August 13, 2009 | Commentary on Health Care
Liberals in Congress say they want a public plan to compete against private health insurance in order to give Americans more choice and competition. Ponder that.
The reason that argument is so puzzling is that it is routinely made by Congressmen who have been stalwart champions of a single payer system of national health insurance. Single-payer means just that. Government monopoly. No competition.
So, yes, it is hard to believe that officials who have whined from time immemorial about the waste and inefficiency of multiple private payers for health coverage would suddenly become champions of personal freedom of choice and competition in health insurance markets.
So, don't believe it.
In the House bill (H.R. 3200), there is no truly level playing field for competition between the public plan and the private health plans. While the bill says that the public plan will be initially financed by appropriations for start up costs, it also says that the Secretary of HHS can enter into contracts to administer the public plan, just like the Secretary enters into contracts with private firms to administer Medicare, but these contracts cannot, in the words of the House bill, "involve the transfer of insurance risk" to these private firms. In other words, the taxpayer is on the hook for the risks of the public plan. The bill says that the government plan must be self-supporting through premiums. But since the purpose is to create a low-cost plan, one can imagine that this will be quickly eroded, that the government will not want to charge full freight, and future Congresses will appropriate taxpayer money to bail it out.
Members of Congress will say that the public plan should compete on its own, financed by its own premiums, and that it will be allowed to fail. They say that. But they say a lot of things. It is hard to believe that the public plan, another government sponsored enterprise, like Fannie Mae and Freddie Mac, would be allowed to fail. If automakers, AIG and other financial institutions are "too big to fail", it strains the imagination that Congress would not bail out its own creation, especially if it enrolls millions of Americans who have been dumped out of their private health insurance coverage. The Lewin Group, one of the nation's top econometric firms, estimates that as many as 88 million Americans would be shifted out of their employer's health insurance coverage under the terms and conditions of the House bill. That is a large consitutency for bailouts.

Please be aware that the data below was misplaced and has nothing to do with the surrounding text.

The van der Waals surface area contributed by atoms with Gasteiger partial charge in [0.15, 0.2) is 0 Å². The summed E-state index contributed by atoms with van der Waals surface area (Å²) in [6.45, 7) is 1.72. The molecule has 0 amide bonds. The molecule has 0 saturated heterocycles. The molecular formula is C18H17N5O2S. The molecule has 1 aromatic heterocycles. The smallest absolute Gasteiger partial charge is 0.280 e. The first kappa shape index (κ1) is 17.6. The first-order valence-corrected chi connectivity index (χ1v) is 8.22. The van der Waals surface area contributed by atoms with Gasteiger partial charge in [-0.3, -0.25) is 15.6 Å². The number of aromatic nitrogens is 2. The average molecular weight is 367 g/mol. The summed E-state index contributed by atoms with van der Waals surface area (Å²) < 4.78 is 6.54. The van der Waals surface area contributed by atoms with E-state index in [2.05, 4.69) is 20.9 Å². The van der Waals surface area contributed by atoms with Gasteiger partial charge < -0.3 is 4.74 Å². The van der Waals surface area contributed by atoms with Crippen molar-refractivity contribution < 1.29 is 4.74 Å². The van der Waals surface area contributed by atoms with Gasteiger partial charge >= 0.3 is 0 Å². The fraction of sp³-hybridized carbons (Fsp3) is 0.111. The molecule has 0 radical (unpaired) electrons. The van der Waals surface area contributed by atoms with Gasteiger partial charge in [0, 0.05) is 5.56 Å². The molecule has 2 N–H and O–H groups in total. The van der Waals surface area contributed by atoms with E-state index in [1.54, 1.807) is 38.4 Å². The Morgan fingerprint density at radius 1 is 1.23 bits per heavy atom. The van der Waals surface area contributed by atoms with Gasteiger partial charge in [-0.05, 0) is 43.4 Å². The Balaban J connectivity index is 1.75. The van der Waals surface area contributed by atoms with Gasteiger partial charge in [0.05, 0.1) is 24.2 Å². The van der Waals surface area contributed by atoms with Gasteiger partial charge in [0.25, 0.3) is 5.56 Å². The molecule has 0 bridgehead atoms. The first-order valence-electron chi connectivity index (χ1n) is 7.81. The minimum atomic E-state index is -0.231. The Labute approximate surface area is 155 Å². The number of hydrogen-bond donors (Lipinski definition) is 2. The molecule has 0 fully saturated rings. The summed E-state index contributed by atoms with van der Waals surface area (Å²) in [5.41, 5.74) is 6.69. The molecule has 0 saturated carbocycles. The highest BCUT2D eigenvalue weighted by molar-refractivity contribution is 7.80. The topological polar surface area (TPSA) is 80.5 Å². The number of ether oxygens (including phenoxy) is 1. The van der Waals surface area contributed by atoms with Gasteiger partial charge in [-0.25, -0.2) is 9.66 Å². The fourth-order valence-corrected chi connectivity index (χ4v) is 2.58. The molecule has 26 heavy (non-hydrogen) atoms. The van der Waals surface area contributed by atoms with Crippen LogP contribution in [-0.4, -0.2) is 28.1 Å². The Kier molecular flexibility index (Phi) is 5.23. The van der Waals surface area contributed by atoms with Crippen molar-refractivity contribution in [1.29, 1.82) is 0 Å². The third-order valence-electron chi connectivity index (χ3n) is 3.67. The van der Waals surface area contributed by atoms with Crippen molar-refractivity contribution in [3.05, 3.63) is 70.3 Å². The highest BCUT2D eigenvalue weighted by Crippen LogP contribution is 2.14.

While the House bill provides that enrollees in the public plan will have the same rights as Medicare beneficiaries have today, that's not enough. Sure Medicare beneficiaries today have access to the federal courts to secure their statutory entitlement, but Medicare beneficiaries can't sue the Secretary of HHS for damages for injury arising out of wrongful coverage denials decisions in the same way they can sue private insurance executives. No way.
Private health plans are routinely subject to federal and state laws governing torts and contracts, and private health plan executives can be sued for violations of these laws. If Congress wanted to really secure a level playing field, they would allow ordinary Americans to sue the officers of the public plan for the same reasons in the same way.
For a truly level playing field, there are even more laws that would have to apply to the public plan as well as the private plans: anti-trust laws, consumer protection and solvency rules in any states where the public plan competes with private insurers, and federal and state tax laws.
On the last day before the House recess, July 31st, Congressman George Radanovich (R-Ca) offered an amendment in the House Energy and Commerce Committee that would have subjected the public plan to all the same rules and standards that apply to private health plans, including the payment of state taxes. The Committee's Democratic majority defeated the Radanovich amendment. So much for the level playing field.
So, would Congress or could Congress create a level playing field? To think so, in the face of the evidence, would require more hope for a change in congressional behavior than normally sober people can summon.
Robert E. Moffit, Ph.D. is Director of the Center for Health Policy Studies at The Heritage Foundation.
First appeared in Human Events